I think the whole thing is just really, really disappointing. It's very frustrating.
What I can say is that we have never engaged in any cyberhacking, malfeasance, or other nefarious activity on behalf of the Chinese government or any government.
We are an international company. Seventy percent of our revenue today comes from outside China. If we were ever thought or proved to be doing that kind of nonsense, we would lose 70% of our business overnight. And we don't want to do that.
Are you seeing much return on your lobbying and public relations efforts in Washington?
I think it is having an impact. For many years, we were terrible at telling our own story, and that has contributed to misunderstandings. There is still a lot of room for improvement, but in the past five years we've gotten much, much better.
The reality is that in the last 10 years, cybersecurity has become a major concern. And countries are beginning to see telecom infrastructure as a national asset.
But all vendors need to be looked at the same way under exactly the same kind of criteria. Every vendor's source code should be tested. If that's going to be the criteria for Huawei, it should be the rules for everybody. Let's be fair.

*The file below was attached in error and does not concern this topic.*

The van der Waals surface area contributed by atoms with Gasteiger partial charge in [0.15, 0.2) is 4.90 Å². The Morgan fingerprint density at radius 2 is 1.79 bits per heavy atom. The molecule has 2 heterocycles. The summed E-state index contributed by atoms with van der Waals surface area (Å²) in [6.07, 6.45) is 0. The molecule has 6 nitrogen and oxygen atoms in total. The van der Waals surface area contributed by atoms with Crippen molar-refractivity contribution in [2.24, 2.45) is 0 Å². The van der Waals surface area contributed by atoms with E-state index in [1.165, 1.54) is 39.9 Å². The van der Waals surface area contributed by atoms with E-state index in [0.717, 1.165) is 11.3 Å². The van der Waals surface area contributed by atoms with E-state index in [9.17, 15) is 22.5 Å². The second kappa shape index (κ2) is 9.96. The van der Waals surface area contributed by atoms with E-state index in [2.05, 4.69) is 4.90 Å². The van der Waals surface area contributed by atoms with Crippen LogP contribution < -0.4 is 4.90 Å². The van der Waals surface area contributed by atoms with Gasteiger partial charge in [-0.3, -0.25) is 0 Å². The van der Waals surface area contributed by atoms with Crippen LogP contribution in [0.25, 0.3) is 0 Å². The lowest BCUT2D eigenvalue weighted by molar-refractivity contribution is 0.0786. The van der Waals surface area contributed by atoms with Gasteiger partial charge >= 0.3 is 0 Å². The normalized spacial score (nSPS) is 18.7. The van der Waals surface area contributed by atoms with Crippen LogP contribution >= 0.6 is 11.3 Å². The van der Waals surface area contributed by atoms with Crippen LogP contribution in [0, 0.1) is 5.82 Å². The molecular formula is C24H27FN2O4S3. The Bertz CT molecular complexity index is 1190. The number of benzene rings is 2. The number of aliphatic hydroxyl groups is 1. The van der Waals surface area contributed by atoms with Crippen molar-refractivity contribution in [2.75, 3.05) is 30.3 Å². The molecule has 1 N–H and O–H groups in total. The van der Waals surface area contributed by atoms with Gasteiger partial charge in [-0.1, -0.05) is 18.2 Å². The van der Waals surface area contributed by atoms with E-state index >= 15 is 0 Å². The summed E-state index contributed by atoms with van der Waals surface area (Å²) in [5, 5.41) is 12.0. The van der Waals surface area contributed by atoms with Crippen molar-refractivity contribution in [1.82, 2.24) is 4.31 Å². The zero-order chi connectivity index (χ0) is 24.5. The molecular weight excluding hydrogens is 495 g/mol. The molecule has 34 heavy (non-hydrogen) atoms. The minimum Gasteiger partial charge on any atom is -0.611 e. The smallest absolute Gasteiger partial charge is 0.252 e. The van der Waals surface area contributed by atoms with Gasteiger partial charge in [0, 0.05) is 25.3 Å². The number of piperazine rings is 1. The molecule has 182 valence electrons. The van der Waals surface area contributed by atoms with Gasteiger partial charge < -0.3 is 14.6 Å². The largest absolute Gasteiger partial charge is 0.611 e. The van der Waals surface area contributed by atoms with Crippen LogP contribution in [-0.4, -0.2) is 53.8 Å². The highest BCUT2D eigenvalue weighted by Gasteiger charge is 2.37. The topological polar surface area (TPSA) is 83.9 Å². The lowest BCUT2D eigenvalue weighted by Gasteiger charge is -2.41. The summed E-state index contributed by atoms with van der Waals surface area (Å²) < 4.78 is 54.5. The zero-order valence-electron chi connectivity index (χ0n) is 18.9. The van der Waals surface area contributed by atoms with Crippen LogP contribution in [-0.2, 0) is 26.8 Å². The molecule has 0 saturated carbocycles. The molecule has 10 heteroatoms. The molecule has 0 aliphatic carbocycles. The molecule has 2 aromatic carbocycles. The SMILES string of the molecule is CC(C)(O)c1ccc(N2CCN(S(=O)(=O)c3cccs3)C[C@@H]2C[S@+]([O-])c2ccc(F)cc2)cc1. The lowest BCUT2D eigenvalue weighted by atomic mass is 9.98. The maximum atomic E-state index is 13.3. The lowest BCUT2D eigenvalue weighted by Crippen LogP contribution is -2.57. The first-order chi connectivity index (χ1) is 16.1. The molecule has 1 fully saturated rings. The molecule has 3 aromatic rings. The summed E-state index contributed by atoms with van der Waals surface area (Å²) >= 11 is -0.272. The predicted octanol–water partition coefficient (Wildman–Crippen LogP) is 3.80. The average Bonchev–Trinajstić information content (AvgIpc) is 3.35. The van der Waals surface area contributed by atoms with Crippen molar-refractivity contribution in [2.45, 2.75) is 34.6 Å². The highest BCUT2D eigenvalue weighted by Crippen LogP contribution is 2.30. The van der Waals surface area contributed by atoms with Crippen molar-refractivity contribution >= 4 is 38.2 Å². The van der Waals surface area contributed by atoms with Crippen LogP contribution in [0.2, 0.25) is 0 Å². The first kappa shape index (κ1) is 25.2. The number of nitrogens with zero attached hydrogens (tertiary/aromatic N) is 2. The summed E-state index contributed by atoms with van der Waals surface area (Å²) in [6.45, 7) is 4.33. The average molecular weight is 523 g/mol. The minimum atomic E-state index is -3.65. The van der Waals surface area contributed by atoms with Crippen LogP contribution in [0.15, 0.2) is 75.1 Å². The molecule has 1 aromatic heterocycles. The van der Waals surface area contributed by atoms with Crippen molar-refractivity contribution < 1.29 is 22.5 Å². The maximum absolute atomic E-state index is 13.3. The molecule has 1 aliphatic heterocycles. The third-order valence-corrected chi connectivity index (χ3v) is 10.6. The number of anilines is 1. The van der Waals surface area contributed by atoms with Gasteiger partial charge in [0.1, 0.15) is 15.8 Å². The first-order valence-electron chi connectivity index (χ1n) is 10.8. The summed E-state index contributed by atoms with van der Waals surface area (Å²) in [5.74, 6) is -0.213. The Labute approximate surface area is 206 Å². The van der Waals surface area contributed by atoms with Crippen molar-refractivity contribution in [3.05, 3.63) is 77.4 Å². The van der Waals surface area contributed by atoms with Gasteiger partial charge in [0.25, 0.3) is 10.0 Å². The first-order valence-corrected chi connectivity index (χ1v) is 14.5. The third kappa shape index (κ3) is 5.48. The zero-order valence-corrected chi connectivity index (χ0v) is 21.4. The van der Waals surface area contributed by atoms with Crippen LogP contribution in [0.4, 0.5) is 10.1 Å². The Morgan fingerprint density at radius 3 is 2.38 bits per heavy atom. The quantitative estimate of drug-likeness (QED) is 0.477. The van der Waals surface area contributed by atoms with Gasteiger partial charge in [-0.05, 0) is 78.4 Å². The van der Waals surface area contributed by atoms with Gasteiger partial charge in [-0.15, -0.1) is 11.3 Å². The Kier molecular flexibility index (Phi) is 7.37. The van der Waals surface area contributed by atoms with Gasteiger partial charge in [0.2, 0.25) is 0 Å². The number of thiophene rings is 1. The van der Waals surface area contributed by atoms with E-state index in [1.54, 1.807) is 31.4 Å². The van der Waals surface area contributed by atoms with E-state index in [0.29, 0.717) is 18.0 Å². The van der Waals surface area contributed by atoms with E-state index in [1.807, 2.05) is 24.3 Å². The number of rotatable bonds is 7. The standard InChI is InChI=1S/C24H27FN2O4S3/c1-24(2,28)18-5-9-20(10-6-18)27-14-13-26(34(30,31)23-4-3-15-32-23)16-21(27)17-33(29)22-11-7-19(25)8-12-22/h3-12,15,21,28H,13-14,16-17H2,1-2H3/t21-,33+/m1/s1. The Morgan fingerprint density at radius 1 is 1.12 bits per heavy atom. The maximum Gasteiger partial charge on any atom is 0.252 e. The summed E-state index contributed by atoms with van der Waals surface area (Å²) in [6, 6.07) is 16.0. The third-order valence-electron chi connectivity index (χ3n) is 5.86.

Is there a risk that, despite your investments and lobbying, the U.S. market will never open to Huawei?
The tone is slowly changing. I think the fact we are engaging is helping, and telling our story is helping.
We are doing everything we can think of. We are engaging, talking and giving our perspective. We are sharing information about our company financials, our corporate governance structure and our executive leadership.
We are hopeful that, while it might take some time, our situation will change. Part of it is that relationships and comfort take time to develop. There are still people in the United States who have never heard of our company. It will take some time.
Huawei founder Ren Zhengfei is notoriously media-shy. Would more openness on his part help improve the company's position with U.S. lawmakers?
It is true that he has never given any media interviews. And I would speculate that he probably never will, at least not in any prolific way.
You can point to a number of reasons to explain that. His generation -- he is 68 -- this is the way things were done. He has built this business from nothing to a $32 billion company in the space of 25 years. He has never done media interviews, and the company has done exceedingly well.
It's kind of like: "Tell me why I should?"